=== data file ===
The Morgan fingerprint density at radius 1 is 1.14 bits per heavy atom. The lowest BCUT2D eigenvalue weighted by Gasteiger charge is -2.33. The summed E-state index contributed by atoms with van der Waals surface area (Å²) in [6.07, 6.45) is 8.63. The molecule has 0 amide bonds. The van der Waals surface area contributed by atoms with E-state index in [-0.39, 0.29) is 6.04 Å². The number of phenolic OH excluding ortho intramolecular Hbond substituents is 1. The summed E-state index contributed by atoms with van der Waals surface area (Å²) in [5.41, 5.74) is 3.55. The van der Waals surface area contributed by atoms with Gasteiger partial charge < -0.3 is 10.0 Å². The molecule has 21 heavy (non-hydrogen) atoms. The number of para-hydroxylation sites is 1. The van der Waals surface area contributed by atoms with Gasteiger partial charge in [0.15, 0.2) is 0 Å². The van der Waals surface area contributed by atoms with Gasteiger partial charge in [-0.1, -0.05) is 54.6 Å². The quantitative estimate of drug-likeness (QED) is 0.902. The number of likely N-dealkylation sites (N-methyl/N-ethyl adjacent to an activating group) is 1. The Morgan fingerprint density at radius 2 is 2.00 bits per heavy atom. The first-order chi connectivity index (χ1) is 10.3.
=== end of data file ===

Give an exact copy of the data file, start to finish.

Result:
The Morgan fingerprint density at radius 1 is 1.14 bits per heavy atom. The lowest BCUT2D eigenvalue weighted by Gasteiger charge is -2.33. The summed E-state index contributed by atoms with van der Waals surface area (Å²) in [6.07, 6.45) is 8.63. The molecule has 0 amide bonds. The van der Waals surface area contributed by atoms with E-state index in [-0.39, 0.29) is 6.04 Å². The number of phenolic OH excluding ortho intramolecular Hbond substituents is 1. The summed E-state index contributed by atoms with van der Waals surface area (Å²) in [5.41, 5.74) is 3.55. The van der Waals surface area contributed by atoms with Gasteiger partial charge < -0.3 is 10.0 Å². The molecule has 21 heavy (non-hydrogen) atoms. The number of para-hydroxylation sites is 1. The van der Waals surface area contributed by atoms with Gasteiger partial charge in [0.15, 0.2) is 0 Å². The van der Waals surface area contributed by atoms with Gasteiger partial charge in [-0.1, -0.05) is 54.6 Å². The quantitative estimate of drug-likeness (QED) is 0.902. The number of likely N-dealkylation sites (N-methyl/N-ethyl adjacent to an activating group) is 1. The Morgan fingerprint density at radius 2 is 2.00 bits per heavy atom. The first-order chi connectivity index (χ1) is 10.3.